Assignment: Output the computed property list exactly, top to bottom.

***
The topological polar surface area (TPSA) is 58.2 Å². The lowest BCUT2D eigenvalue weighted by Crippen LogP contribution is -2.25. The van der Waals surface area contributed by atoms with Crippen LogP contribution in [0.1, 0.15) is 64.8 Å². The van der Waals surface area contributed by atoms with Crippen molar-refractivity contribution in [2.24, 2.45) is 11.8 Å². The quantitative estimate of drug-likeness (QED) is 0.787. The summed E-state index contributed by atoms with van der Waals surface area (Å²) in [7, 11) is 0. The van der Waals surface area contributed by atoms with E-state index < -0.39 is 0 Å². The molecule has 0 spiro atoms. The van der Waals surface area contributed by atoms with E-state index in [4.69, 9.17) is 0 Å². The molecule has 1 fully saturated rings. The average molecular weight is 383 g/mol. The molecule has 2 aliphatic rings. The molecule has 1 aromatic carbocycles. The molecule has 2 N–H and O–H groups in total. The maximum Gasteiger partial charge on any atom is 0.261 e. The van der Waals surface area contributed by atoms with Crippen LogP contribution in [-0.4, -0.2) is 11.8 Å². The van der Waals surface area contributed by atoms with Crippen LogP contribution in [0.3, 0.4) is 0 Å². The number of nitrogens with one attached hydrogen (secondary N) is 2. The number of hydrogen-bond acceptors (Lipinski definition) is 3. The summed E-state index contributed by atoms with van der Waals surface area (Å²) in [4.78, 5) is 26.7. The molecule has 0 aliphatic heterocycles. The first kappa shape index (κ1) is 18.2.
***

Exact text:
The topological polar surface area (TPSA) is 58.2 Å². The lowest BCUT2D eigenvalue weighted by Crippen LogP contribution is -2.25. The van der Waals surface area contributed by atoms with Crippen LogP contribution in [0.1, 0.15) is 64.8 Å². The van der Waals surface area contributed by atoms with Crippen molar-refractivity contribution in [2.24, 2.45) is 11.8 Å². The quantitative estimate of drug-likeness (QED) is 0.787. The summed E-state index contributed by atoms with van der Waals surface area (Å²) in [7, 11) is 0. The van der Waals surface area contributed by atoms with E-state index < -0.39 is 0 Å². The molecule has 0 spiro atoms. The van der Waals surface area contributed by atoms with E-state index in [4.69, 9.17) is 0 Å². The molecule has 1 fully saturated rings. The average molecular weight is 383 g/mol. The molecule has 2 aliphatic rings. The molecule has 1 aromatic carbocycles. The molecule has 2 N–H and O–H groups in total. The maximum Gasteiger partial charge on any atom is 0.261 e. The van der Waals surface area contributed by atoms with Crippen LogP contribution in [-0.4, -0.2) is 11.8 Å². The van der Waals surface area contributed by atoms with Crippen LogP contribution in [0.3, 0.4) is 0 Å². The number of nitrogens with one attached hydrogen (secondary N) is 2. The number of hydrogen-bond acceptors (Lipinski definition) is 3. The summed E-state index contributed by atoms with van der Waals surface area (Å²) in [4.78, 5) is 26.7. The molecule has 0 aliphatic heterocycles. The first kappa shape index (κ1) is 18.2.